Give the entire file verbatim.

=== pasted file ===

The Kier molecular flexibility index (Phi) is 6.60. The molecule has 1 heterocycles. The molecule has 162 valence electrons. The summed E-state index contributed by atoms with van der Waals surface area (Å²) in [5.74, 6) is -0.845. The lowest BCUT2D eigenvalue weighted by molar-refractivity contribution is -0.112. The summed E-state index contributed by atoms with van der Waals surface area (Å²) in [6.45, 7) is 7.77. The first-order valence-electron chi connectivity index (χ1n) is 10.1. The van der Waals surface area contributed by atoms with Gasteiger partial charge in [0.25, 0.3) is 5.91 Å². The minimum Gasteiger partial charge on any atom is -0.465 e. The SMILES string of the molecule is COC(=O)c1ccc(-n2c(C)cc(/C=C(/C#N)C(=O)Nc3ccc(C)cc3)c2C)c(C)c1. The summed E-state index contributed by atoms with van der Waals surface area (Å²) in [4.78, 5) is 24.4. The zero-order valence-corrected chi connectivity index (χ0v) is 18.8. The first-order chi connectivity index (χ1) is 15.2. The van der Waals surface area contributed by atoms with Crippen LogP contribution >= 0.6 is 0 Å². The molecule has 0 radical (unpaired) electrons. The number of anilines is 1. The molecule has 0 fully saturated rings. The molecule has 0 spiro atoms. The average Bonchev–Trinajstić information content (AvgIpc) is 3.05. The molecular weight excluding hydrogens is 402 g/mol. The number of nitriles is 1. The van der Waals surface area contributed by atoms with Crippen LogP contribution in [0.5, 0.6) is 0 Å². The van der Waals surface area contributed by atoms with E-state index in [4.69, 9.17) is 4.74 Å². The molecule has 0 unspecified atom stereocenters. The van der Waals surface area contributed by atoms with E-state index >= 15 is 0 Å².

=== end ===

The Kier molecular flexibility index (Phi) is 6.60. The molecule has 1 heterocycles. The molecule has 162 valence electrons. The summed E-state index contributed by atoms with van der Waals surface area (Å²) in [5.74, 6) is -0.845. The lowest BCUT2D eigenvalue weighted by molar-refractivity contribution is -0.112. The summed E-state index contributed by atoms with van der Waals surface area (Å²) in [6.45, 7) is 7.77. The first-order valence-electron chi connectivity index (χ1n) is 10.1. The van der Waals surface area contributed by atoms with Gasteiger partial charge in [0.25, 0.3) is 5.91 Å². The minimum Gasteiger partial charge on any atom is -0.465 e. The SMILES string of the molecule is COC(=O)c1ccc(-n2c(C)cc(/C=C(/C#N)C(=O)Nc3ccc(C)cc3)c2C)c(C)c1. The summed E-state index contributed by atoms with van der Waals surface area (Å²) in [4.78, 5) is 24.4. The zero-order valence-corrected chi connectivity index (χ0v) is 18.8. The first-order chi connectivity index (χ1) is 15.2. The van der Waals surface area contributed by atoms with Crippen LogP contribution >= 0.6 is 0 Å². The molecule has 0 radical (unpaired) electrons. The number of anilines is 1. The molecule has 0 fully saturated rings. The molecule has 0 spiro atoms. The average Bonchev–Trinajstić information content (AvgIpc) is 3.05. The molecular weight excluding hydrogens is 402 g/mol. The number of nitriles is 1. The van der Waals surface area contributed by atoms with Crippen LogP contribution in [0.5, 0.6) is 0 Å². The van der Waals surface area contributed by atoms with E-state index in [4.69, 9.17) is 4.74 Å². The molecule has 0 unspecified atom stereocenters. The van der Waals surface area contributed by atoms with E-state index >= 15 is 0 Å².